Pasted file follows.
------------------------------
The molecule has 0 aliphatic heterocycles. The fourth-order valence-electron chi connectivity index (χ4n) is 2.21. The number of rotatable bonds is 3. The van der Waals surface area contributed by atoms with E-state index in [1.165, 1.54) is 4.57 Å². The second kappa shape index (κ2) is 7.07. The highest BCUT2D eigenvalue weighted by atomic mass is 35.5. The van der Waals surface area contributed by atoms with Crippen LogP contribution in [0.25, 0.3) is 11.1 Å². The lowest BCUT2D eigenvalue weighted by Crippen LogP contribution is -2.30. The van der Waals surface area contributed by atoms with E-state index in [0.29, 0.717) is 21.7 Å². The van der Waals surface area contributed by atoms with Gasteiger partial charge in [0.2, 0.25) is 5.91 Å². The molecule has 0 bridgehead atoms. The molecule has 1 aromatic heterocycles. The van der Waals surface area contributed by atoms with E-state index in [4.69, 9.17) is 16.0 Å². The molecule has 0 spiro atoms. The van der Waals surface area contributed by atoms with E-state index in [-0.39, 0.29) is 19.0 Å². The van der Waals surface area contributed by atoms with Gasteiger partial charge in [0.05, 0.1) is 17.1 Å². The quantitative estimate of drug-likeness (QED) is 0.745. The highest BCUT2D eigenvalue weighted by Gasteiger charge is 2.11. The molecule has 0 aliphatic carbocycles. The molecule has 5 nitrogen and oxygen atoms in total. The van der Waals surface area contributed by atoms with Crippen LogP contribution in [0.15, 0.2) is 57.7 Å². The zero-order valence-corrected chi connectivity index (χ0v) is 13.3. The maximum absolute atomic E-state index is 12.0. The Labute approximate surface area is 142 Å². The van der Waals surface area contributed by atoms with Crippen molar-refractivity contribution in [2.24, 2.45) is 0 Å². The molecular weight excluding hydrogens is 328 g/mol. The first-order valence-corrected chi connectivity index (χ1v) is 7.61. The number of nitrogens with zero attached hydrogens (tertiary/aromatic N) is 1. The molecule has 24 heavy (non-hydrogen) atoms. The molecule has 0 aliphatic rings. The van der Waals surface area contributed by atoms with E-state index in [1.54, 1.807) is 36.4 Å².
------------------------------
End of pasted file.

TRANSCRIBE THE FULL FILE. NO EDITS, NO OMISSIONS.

The molecule has 0 aliphatic heterocycles. The fourth-order valence-electron chi connectivity index (χ4n) is 2.21. The number of rotatable bonds is 3. The van der Waals surface area contributed by atoms with E-state index in [1.165, 1.54) is 4.57 Å². The second kappa shape index (κ2) is 7.07. The highest BCUT2D eigenvalue weighted by atomic mass is 35.5. The van der Waals surface area contributed by atoms with Crippen LogP contribution in [0.25, 0.3) is 11.1 Å². The lowest BCUT2D eigenvalue weighted by Crippen LogP contribution is -2.30. The van der Waals surface area contributed by atoms with E-state index in [0.29, 0.717) is 21.7 Å². The van der Waals surface area contributed by atoms with Gasteiger partial charge in [0.2, 0.25) is 5.91 Å². The molecule has 0 bridgehead atoms. The molecule has 1 aromatic heterocycles. The van der Waals surface area contributed by atoms with E-state index in [4.69, 9.17) is 16.0 Å². The molecule has 0 spiro atoms. The van der Waals surface area contributed by atoms with E-state index in [-0.39, 0.29) is 19.0 Å². The van der Waals surface area contributed by atoms with Gasteiger partial charge in [0.05, 0.1) is 17.1 Å². The quantitative estimate of drug-likeness (QED) is 0.745. The highest BCUT2D eigenvalue weighted by Gasteiger charge is 2.11. The molecule has 0 aliphatic carbocycles. The molecule has 5 nitrogen and oxygen atoms in total. The van der Waals surface area contributed by atoms with Crippen LogP contribution in [0.15, 0.2) is 57.7 Å². The zero-order valence-corrected chi connectivity index (χ0v) is 13.3. The maximum absolute atomic E-state index is 12.0. The Labute approximate surface area is 142 Å². The van der Waals surface area contributed by atoms with Crippen molar-refractivity contribution in [2.24, 2.45) is 0 Å². The molecular weight excluding hydrogens is 328 g/mol. The first-order valence-corrected chi connectivity index (χ1v) is 7.61. The number of nitrogens with zero attached hydrogens (tertiary/aromatic N) is 1. The molecule has 24 heavy (non-hydrogen) atoms. The molecule has 0 aliphatic rings. The van der Waals surface area contributed by atoms with E-state index in [1.54, 1.807) is 36.4 Å².